Andy Serkis, Star in a Movie Medium That Doesn't Need Stars

The Dawn of the Planet of the Apes actor deserves acclaim, but motion-capture technology's great power lies in anonymity.
20th Century Fox

Andy Serkis doesn’t look like a movie star. Wide-eyed and round-faced, the actor somehow seems both boyish and worn. In Hollywood, guys like him become character actors, not leading men.

Yet Serkis’s face is everywhere this month. He’s Caesar in the box-office dominator Dawn of the Planet of the Apes, the cover boy for Wired UK, the toast of the talk-show rounds (where we learned he’s the crush of a female gorilla), and the subject of many, many adulatory interviews and profiles. This is all typical for the lead of a major summer blockbuster, yes. But for an actor who is barely recognizable in his own movie thanks to performance-capture technology, the attention is unprecedented.

Performance-capture has a long history of being considered a second-tier kind of acting—or worse, a mere variety of animation. The Oscars have yet to award any actor in the medium, which is also called motion-capture (colloquially, "mocap"), and the Alliance of Motion Picture & Television Producers still doesn’t cover performance-capture actors under its master contract, allowing studios to treat their roles as what Variety terms “lower-paying background work.”

So it’s about time Hollywood caught on to the starmaking possibilities of performance-capture. The process, which involves recording live movement and then layering computer-generated animation on top, would seem attractive for awards-chasing actors. Prosthetics, facial hair, face paint, masks, black-and-white, cross-dressing, sunglasses, drastic weight gain or weight loss—changing how you look is a tried-and-true route to acclaim. John Hurt remained obscure to American audiences before he wore 15 separate facial prosthetics and took home an Oscar for The Elephant Man. And Charlize Theron was a virtual unknown before she put on 30 extra pounds and a set of prosthetic teeth for Monster, for which she won Best Actress. 

Serkis, whose resume includes playing some of the least likely critical favorites of all time—Gollum, King Kong, and Godzilla—seems like an ideal spokesman for motion-capture if it wants high-brow cred. For his third outing as an ape Serkis is already being likened to Marlon Brando and primed for an Oscar run. “It’s all to do with performance,” he recently told The Telegraph, “Caesar and all the other computer generated characters I have ever played are driven by one thing and that is acting. Audiences want to be moved by acting, not by a visual effect.”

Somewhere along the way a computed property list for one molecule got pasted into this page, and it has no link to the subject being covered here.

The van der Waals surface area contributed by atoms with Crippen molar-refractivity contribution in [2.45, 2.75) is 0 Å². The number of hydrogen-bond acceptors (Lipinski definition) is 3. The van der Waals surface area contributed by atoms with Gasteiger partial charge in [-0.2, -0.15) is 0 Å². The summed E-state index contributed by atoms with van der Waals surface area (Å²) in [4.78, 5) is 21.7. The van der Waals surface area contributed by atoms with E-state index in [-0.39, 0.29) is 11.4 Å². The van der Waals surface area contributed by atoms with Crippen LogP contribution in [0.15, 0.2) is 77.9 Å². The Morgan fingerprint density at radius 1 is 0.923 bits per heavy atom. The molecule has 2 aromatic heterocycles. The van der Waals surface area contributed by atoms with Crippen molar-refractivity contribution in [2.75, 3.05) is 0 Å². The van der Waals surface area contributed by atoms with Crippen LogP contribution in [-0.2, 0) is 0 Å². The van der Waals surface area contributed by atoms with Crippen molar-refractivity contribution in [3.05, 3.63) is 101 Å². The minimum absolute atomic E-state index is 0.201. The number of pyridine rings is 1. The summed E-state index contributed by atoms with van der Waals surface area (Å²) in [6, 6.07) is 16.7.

But it’s worth keeping in mind that performance-capture is bigger than Andy Serkis’s most exceptional role as an ape. The singular focus on him in some ways clashes with the collaborative, chameleonic spirit of motion-capture, a field that has a long and glorious tradition of eschewing thespian concerns entirely.

Wired UK’s profile proclaims that “No actor has performed as many leading roles in a performance-capture suit as Serkis.” That’s not quite right, if you look outside of the movie theater. For 20 years, largely unknown actors have played lead roles in video games—some of those actors racking up huge numbers of such roles over their careers. While the “cinematics,” or interstitial movie-like sequences between gameplay require actorly emotional chops, most of the work is in the in-game action, where gestures are broken down into GIF-like bytes.

This can lead to some absurd areas of expertise for performers. Reuben Langdon, an actor who first donned the mocap suit in 1996 (for Resident Evil: Code Veronica), specializes in death. A day of work for him can include pantomiming expiration about 200 times, dying by a variety of virtual weapons, for a variety of virtual camera angles, and as a variety of virtual characters. “I’ve done dramatic deaths, having them cough and choke, getting shot in the leg, the slow agony—I feel I’ve done every death possible,” he says. The trailer for the video-game cult hit The Last of Us stars one of his many deaths in its final sequence.

But there are more distinctive jobs for video-game motion-capture performers as well. Langdon’s most famous role, the cult anime demonslayer Dante (in Devil May Cry 3 and 4 and the franchise’s spinoff manga film), had him hanging in the air while shooting guns and slashing swords, flirting with hot animated chicks, and cracking well-timed jokes.

While video games now occasionally feature renowned actors, historically they’ve cast based on who could play a star, not be one. The gaming market often hires a few performance-capture actors to play multiple roles for the latest installment, reserving the rights to keep them in the dark about what those roles are, or what game they’re for.

Most movie stars cannot sustain the physical feats required by often-outlandish performance-capture roles, or the usual 10-hour workdays. Even stuntmen have a hard time: For the video game The Bourne Conspiracy, for instance, Langdon and actor Richard Dorton both played Jason Bourne’s body, while the face and voice were provided by two separate actors. This technique, called “Frankensteining,” is said to be a relic of old technology. But the actors I spoke with assured me the Frankenstein trick is very much alive today, though applied in secret when well-known actors leave set.

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Katie Kilkenny is an editorial fellow with The Atlantic​.

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